BJJ is an art that originates from Judo and it includes similar techniques. The Gracie family moved the emphasis from throws to ground fighting. Students learn how to secure a dominant position from which they can apply chokes and joint locks that are very dangerous. If you are not careful with these moves, it can all easily end up in a fracture, or you can put your opponent to pass out which can lead to death if you prolong the chokehold.

Training is not that dangerous because it doesn’t include any striking. You won’t break bones or choke other students unconscious. But on the other side, you can easily do this in a real fight which is why BJJ is on this list.

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7. MCMAP

MCMAP is a combat system developed by the U.S military in 2001. The full name of this system is “Marine Corps Martial Arts Program”. The program trains marines for both unarmed and armed combat they may face on the battlefield. It is a brutal system that apart from violent techniques, focuses on the mental aspect. Marines learn how to deal with the stresses of fighting, and training improves their moral and leadership skills.

MCMAP has origins in various arts like BJJ, wrestling, Judo, Thai boxing, and many, many others. In short, it includes only the most effective techniques you can apply in a real combat. Marines learn how to use all limbs to strike, grapple, apply chokes and joint locks, and deal with weapons like knives, bayonets and even firearms. Training also includes dirty tactics like throat strikes, eye-gouging, and stomps.

It’s worth mentioning that MCMAP has its own belt ranking system. Which techniques you learn is based on your rank:

  • Tan Belt — basic
  • Gray Belt — Intermediate
  • Green Belt — Intermediate
  • Brown Belt — Advanced
  • Black Belt 1st degree — Advanced
  • Black Belt 2nd degree — ultimate level
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6. Bakom

This is one of the deadliest fighting systems created by the Peruvian military in the 1980s. The founder of the system is Roberto Bazada who is a former marine and a skilled jujutsu fighter. He used BJJ as a base on top of which he added techniques from various other arts like boxing, and street fighting moves.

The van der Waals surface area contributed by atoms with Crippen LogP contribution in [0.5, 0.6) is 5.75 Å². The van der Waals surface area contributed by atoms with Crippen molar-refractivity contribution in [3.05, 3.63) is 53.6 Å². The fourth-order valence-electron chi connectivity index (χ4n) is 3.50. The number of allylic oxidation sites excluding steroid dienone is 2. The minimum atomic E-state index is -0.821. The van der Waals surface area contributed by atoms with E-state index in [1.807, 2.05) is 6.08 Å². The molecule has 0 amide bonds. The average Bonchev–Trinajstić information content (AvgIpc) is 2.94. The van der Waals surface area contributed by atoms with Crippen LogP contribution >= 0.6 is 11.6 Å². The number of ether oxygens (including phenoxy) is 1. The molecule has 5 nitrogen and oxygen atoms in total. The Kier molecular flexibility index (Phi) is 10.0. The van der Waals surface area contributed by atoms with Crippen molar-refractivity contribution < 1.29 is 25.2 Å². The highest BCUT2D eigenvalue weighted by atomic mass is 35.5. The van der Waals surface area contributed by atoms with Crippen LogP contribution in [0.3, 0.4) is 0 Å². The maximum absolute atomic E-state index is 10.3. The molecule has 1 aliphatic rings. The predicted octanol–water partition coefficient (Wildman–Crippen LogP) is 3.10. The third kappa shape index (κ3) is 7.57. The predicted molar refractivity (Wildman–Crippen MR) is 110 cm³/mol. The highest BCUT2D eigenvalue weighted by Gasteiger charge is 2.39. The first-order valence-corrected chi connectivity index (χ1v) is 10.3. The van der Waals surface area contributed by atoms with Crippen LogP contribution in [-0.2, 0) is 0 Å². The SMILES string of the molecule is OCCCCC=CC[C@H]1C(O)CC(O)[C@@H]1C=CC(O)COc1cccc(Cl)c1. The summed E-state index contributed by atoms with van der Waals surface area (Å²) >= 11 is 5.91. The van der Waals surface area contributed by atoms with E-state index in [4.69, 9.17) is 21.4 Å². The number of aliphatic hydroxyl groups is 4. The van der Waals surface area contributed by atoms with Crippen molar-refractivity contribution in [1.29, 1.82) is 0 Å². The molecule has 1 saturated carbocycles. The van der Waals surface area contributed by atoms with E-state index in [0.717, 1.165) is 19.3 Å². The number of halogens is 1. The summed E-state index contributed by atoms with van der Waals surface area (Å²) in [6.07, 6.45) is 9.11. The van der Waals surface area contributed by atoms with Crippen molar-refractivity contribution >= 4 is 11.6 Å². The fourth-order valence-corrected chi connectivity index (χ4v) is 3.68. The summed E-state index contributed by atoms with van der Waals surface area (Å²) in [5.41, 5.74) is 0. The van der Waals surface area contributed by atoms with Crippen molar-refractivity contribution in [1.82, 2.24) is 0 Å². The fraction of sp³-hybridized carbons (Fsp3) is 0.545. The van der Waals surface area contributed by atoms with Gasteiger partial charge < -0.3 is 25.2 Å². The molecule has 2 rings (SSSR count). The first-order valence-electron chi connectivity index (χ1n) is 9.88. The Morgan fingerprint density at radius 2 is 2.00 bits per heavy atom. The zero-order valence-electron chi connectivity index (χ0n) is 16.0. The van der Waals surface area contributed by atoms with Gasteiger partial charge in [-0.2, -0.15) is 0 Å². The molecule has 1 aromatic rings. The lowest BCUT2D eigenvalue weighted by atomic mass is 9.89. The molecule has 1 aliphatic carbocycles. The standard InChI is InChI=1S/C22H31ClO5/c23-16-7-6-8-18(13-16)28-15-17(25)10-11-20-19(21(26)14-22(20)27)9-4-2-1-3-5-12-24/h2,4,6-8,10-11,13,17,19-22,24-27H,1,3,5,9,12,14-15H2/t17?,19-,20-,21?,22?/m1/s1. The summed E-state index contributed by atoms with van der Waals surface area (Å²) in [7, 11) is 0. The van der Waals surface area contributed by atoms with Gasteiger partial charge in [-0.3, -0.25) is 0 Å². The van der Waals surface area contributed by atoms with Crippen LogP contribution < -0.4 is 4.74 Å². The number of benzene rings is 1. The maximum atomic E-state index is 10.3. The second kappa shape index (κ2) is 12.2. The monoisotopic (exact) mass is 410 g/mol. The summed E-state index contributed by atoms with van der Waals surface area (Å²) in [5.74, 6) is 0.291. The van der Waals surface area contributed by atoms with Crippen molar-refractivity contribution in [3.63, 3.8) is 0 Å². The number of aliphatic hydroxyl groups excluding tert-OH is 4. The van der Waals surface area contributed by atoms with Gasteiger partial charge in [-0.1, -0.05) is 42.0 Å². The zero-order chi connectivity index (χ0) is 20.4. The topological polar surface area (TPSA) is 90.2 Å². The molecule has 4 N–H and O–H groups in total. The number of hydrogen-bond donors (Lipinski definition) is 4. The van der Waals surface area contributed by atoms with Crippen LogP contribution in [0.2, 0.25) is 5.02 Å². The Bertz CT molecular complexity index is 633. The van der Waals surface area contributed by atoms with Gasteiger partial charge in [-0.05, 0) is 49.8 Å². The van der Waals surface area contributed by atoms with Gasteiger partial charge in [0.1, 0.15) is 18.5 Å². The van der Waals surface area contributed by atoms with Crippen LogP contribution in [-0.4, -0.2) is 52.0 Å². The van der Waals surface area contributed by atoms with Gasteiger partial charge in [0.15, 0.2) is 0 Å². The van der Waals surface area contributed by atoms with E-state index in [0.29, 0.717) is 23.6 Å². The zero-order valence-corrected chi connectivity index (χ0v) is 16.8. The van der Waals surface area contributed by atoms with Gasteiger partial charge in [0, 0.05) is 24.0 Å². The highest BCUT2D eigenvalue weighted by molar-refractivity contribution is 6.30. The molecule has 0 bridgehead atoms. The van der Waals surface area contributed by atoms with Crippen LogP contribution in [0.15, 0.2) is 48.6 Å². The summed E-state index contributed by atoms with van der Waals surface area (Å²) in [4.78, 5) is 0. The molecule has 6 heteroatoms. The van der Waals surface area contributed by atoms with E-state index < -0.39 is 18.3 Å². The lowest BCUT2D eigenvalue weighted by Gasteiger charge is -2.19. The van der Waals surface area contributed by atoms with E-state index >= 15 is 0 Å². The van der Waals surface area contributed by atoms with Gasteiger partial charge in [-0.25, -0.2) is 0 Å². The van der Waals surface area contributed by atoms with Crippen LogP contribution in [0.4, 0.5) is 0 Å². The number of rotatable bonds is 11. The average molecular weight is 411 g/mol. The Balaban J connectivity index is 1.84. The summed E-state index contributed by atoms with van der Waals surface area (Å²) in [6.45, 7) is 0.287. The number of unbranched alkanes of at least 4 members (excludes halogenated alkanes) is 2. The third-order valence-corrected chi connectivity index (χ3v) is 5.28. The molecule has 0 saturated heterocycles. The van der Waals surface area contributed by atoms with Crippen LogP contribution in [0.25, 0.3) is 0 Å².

Although Bakom includes well-known techniques from BJJ and boxing, it differs a lot when it comes to the way you use them in a fight. The emphasis is on fast attacks, and causing as much pain with every move. Or in other words, you learn how to break bones, neck, strangle the opponent or kill them with strikes. It also teaches you how to gouge eyes or target vital organs.

On top of that, soldiers learn how to surprise their opponent with hidden weapons, or attack them from the back. In short, the focus is on doing anything in your power to terminate the opponent’s life.

5. Eskrima

Eskrima is a very brutal fighting system and national martial art in the Philippines. It is also known by the names “kali” and “arnis” and the earliest records of this system go all the way back to the 15th century. The emphasis of the art is on training a person to fight both with and without weapons like:

  • Sticks
  • Knives
  • Various bladed weapons 
  • Improvised weapons

In short, Eskrima is an all-around art used in many wars. In WW2, for instance, Filipino soldiers used Eskrima to fight against the Japanese in a hand to hand combat. It is a battle-proven system designed to kill people.

Students learn how to use footwork to fight at all ranges, with the emphasis being on short-range. The exact concept of training and techniques vary between the schools and styles. But in most, they learn advanced movement and striking, basics of grappling, and how to manipulate joints and dirty tactics.

In modern days, students spar wearing full-body protective gear. But they also often challenge each other on duels where they fight with wooden and metal sticks without any gear.

4. Silat

Silat is a martial art that comes from Indonesia. It is an all-around fighting system that teaches you how to strike, grapple, use weapons and dirty tactics. In fact, the entire system is based on dirty and aggressive moves which is the reason why Silat is so brutal. It is very effective and many military forces from this region use it as a part of their training.